The first problem we encounter is that Suno's chapter titles do not align with Ghoonghat's. Suno's ch 7 is called घूंघट के पट खोल रे, complete with the "missing" रे, and it was given on Nov 17, 1974, so it's hard to argue with that, just a title change, but what about the others? Suno's ch 10 has almost the same title as Ghoonghat's ch 2, with one word changed, from मन मस्त हुआ तब क्यों बोले to मन मस्त हुआ फिर क्यों बोले. Will that do? And what about the out-of-orderness?

It may be the same talk, or similar enough, but the next chapter throws it all out the window. Ch 3, मन रे जागत रहिए भाई, turns out to be ch 4 of Kahai_Kabir_Diwana_(कहै_कबीर_दीवाना). So this fine little book is unequivocally a compilation.

Ch 4 was not to be found anywhere in the wiki, which may just be a kind of incompleteness, but ... Those words, "भीजै दास कबीर", are to be found on the net, not as a chapter title for Osho's anything, but as the last three words of a Kabir doha, which Osho does comment on, it turns out, in what is called ... are you ready for this? ... Suno Bhai Sadho, discourse #20.

Now Suno has, in its original form, only ten talks. As the years went on, it followed the publishing pattern of all of Osho's Kabir books and got married to another one, Kasturi Kundal Basai (कस्तूरी कुंडल बसै). That book's ten talks were added to Suno's, so its ch 10 became Suno's ch 20. So at this point, that looks like the likeliest bet for Ghoonghat's ch 4, with another re-titling.

Since the above was written, Shailendra, who had sent the Ghoonghat scans, has passed on some more information about this book which has cleared up some misconceptions, in an interesting way. He says ch #4 is right but ch #3 is not from Kahai Kabir, but the greater Suno #17, or Kasturi #7, which has, it turns out, the same title.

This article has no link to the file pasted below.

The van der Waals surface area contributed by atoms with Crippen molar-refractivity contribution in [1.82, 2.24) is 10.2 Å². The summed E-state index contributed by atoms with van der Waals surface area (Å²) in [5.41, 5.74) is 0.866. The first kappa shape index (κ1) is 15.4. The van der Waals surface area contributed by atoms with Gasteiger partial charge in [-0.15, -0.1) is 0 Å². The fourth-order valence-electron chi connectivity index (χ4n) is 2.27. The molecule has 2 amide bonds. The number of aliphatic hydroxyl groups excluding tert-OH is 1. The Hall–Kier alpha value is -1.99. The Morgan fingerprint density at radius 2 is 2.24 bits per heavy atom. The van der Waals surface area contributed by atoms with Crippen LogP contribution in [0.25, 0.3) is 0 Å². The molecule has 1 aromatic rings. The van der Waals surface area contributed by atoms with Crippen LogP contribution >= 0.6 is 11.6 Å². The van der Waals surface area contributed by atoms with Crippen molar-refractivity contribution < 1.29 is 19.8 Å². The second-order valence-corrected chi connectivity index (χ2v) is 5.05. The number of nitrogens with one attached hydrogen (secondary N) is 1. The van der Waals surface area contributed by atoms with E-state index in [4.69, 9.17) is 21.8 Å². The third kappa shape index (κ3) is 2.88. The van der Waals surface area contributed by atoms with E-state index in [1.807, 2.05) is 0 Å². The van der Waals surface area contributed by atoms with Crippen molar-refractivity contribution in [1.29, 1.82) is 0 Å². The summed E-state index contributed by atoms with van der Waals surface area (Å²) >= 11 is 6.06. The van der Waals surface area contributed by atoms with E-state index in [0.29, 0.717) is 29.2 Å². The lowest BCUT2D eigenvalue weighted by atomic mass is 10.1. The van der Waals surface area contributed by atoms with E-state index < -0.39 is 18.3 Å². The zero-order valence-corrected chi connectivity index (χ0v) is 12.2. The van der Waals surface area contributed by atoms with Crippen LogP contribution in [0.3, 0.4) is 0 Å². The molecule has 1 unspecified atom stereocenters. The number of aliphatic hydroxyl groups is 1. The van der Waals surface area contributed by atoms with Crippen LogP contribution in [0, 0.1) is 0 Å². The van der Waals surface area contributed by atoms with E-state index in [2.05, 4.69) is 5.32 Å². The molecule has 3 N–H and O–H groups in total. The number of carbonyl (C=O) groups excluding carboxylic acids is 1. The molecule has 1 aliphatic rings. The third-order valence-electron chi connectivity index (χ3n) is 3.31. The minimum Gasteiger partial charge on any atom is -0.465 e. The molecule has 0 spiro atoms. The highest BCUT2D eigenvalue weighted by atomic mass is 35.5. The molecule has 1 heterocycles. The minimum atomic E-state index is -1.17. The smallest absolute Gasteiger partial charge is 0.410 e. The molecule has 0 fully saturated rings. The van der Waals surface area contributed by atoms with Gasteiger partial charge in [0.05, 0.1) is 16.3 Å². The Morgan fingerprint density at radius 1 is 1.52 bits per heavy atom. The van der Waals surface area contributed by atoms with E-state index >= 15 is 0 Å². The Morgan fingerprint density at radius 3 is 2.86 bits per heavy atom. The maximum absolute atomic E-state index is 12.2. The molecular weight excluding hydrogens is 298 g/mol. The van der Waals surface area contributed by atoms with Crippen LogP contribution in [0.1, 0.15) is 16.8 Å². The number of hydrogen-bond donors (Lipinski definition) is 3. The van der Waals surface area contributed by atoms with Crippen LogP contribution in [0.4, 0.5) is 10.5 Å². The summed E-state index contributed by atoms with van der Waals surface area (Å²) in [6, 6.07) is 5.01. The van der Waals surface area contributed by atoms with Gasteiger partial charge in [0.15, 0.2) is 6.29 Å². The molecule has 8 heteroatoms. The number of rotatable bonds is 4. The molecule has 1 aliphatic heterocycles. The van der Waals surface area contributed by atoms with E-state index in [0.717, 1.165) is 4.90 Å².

He says that the title in Kahai Kabir is natural and correct, as it is the first line of the song, while the one in Kasturi is an editor's mistake. But for all that, the one in Kasturi is the one reproduced in Ghoonghat, so that makes Ghoonghat consist of Suno #7, 10, 17 and 20, and perhaps Suno's description copied as it is, is not so inappropriate.
And he wrote about the missing "रे" in the title that it is in this context a loving way of saying "Hey man, listen" but its presence or absence doesn't change the meaning of the main message, to lift off the veil. -- doofus-9 06:35, 12 July 2017 (UTC)

Lastly, we have our old friend, transliteration variations. In this case, it is not difficult to choose: questions only arise about ghoonghat-vs-ghunghat. The "u" and the "oo" are, in practical terms, interchangeable, though they are not technically supposed to represent the same Devanagari letters / diacritics. But okay. In practical terms, "ghoonghat" is more "correct", while it seems to be "ghunghat" in most places. The easy part is that searching for one does not miss the other, so we can go with correctness this time.

Enough for today? -- doofus-9 05:57, 10 July 2017 (UTC)


1. घाट घाट में वह साईं रमता . . . . . . 1 - 26
2. मन मस्त हुआ तब क्यों बोले . . . .27 - 55
3. मन रे जागत रहिए भाई . . . . . . . 57 - 77
4. भीजै दास कबीर . . . . . . . . . . . .79 - 100

Ghoonghat belongs to a small group of smaller Hindi compilations published on an experimental basis in 1988 by Rebel apparently to give potential new readers a taste of Osho in relatively inexpensive books. A striking feature of some of these books was using the same picture of Osho on the cover. More on this at Talk:Mahaveer-Vani (महावीर-वाणी) (mini-compilation).

Also Shailendra added that: ch.3 of Ghoonghat published in Kasturi Kundal Basai as ch.7, and ch.4 - as ch.10.

About dates he mentioned:

ch.1: 17 Nov. 1974
ch.2: 20 Nov. 1974
ch.3: 17 Mar. 1975
ch.4: 20 Mar. 1975

--DhyanAntar 06:34, 10 September 2018 (UTC)